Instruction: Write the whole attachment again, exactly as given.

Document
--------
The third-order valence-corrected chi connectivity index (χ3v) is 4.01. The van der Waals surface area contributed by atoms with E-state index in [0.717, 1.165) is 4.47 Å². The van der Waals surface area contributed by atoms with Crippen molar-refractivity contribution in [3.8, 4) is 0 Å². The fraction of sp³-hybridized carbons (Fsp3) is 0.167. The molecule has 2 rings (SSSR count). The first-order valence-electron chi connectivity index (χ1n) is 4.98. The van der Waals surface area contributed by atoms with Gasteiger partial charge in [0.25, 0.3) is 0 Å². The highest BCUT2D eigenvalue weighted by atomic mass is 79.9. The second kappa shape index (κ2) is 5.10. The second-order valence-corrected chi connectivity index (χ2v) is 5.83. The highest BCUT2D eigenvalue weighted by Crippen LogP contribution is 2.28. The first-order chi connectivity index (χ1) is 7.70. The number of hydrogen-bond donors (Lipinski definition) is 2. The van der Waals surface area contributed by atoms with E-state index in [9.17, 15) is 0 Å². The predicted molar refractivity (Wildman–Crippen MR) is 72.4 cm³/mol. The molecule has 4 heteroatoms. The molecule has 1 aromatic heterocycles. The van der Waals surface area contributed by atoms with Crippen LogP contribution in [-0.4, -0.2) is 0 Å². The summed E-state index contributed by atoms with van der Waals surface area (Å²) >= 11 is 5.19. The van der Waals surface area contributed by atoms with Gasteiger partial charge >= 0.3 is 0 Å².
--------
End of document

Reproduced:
The third-order valence-corrected chi connectivity index (χ3v) is 4.01. The van der Waals surface area contributed by atoms with E-state index in [0.717, 1.165) is 4.47 Å². The van der Waals surface area contributed by atoms with Crippen molar-refractivity contribution in [3.8, 4) is 0 Å². The fraction of sp³-hybridized carbons (Fsp3) is 0.167. The molecule has 2 rings (SSSR count). The first-order valence-electron chi connectivity index (χ1n) is 4.98. The van der Waals surface area contributed by atoms with Gasteiger partial charge in [0.25, 0.3) is 0 Å². The highest BCUT2D eigenvalue weighted by atomic mass is 79.9. The second kappa shape index (κ2) is 5.10. The second-order valence-corrected chi connectivity index (χ2v) is 5.83. The highest BCUT2D eigenvalue weighted by Crippen LogP contribution is 2.28. The first-order chi connectivity index (χ1) is 7.70. The number of hydrogen-bond donors (Lipinski definition) is 2. The van der Waals surface area contributed by atoms with E-state index in [9.17, 15) is 0 Å². The predicted molar refractivity (Wildman–Crippen MR) is 72.4 cm³/mol. The molecule has 4 heteroatoms. The molecule has 1 aromatic heterocycles. The van der Waals surface area contributed by atoms with Crippen LogP contribution in [-0.4, -0.2) is 0 Å². The summed E-state index contributed by atoms with van der Waals surface area (Å²) >= 11 is 5.19. The van der Waals surface area contributed by atoms with Gasteiger partial charge >= 0.3 is 0 Å².